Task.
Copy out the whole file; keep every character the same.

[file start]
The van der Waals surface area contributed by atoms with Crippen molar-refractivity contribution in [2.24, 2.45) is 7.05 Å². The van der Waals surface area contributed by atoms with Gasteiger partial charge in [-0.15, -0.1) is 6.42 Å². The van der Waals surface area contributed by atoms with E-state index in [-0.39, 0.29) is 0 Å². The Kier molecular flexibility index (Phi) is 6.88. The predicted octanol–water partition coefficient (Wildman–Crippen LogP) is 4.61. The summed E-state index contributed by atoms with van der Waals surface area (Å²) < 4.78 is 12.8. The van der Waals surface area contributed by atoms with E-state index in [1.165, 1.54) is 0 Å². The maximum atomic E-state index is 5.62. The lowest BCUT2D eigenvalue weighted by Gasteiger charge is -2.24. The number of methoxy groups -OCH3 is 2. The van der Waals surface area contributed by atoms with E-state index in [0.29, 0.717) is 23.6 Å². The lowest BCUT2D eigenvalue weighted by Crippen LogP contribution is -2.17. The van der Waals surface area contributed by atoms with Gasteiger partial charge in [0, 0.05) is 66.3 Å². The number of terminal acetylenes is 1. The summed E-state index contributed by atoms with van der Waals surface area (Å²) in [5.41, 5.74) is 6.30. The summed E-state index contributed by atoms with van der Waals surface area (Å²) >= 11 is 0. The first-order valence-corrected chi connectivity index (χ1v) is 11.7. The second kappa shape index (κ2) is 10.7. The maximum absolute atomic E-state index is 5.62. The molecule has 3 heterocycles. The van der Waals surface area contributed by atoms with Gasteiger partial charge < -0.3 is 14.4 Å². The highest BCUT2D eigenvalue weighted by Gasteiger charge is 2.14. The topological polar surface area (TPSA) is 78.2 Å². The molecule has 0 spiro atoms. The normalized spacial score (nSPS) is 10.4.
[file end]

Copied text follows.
The van der Waals surface area contributed by atoms with Crippen molar-refractivity contribution in [2.24, 2.45) is 7.05 Å². The van der Waals surface area contributed by atoms with Gasteiger partial charge in [-0.15, -0.1) is 6.42 Å². The van der Waals surface area contributed by atoms with E-state index in [-0.39, 0.29) is 0 Å². The Kier molecular flexibility index (Phi) is 6.88. The predicted octanol–water partition coefficient (Wildman–Crippen LogP) is 4.61. The summed E-state index contributed by atoms with van der Waals surface area (Å²) < 4.78 is 12.8. The van der Waals surface area contributed by atoms with E-state index in [1.165, 1.54) is 0 Å². The maximum atomic E-state index is 5.62. The lowest BCUT2D eigenvalue weighted by Gasteiger charge is -2.24. The number of methoxy groups -OCH3 is 2. The van der Waals surface area contributed by atoms with E-state index in [0.29, 0.717) is 23.6 Å². The lowest BCUT2D eigenvalue weighted by Crippen LogP contribution is -2.17. The van der Waals surface area contributed by atoms with Gasteiger partial charge in [0, 0.05) is 66.3 Å². The number of terminal acetylenes is 1. The summed E-state index contributed by atoms with van der Waals surface area (Å²) in [5.41, 5.74) is 6.30. The summed E-state index contributed by atoms with van der Waals surface area (Å²) >= 11 is 0. The first-order valence-corrected chi connectivity index (χ1v) is 11.7. The second kappa shape index (κ2) is 10.7. The maximum absolute atomic E-state index is 5.62. The molecule has 3 heterocycles. The van der Waals surface area contributed by atoms with Gasteiger partial charge < -0.3 is 14.4 Å². The highest BCUT2D eigenvalue weighted by Gasteiger charge is 2.14. The topological polar surface area (TPSA) is 78.2 Å². The molecule has 0 spiro atoms. The normalized spacial score (nSPS) is 10.4.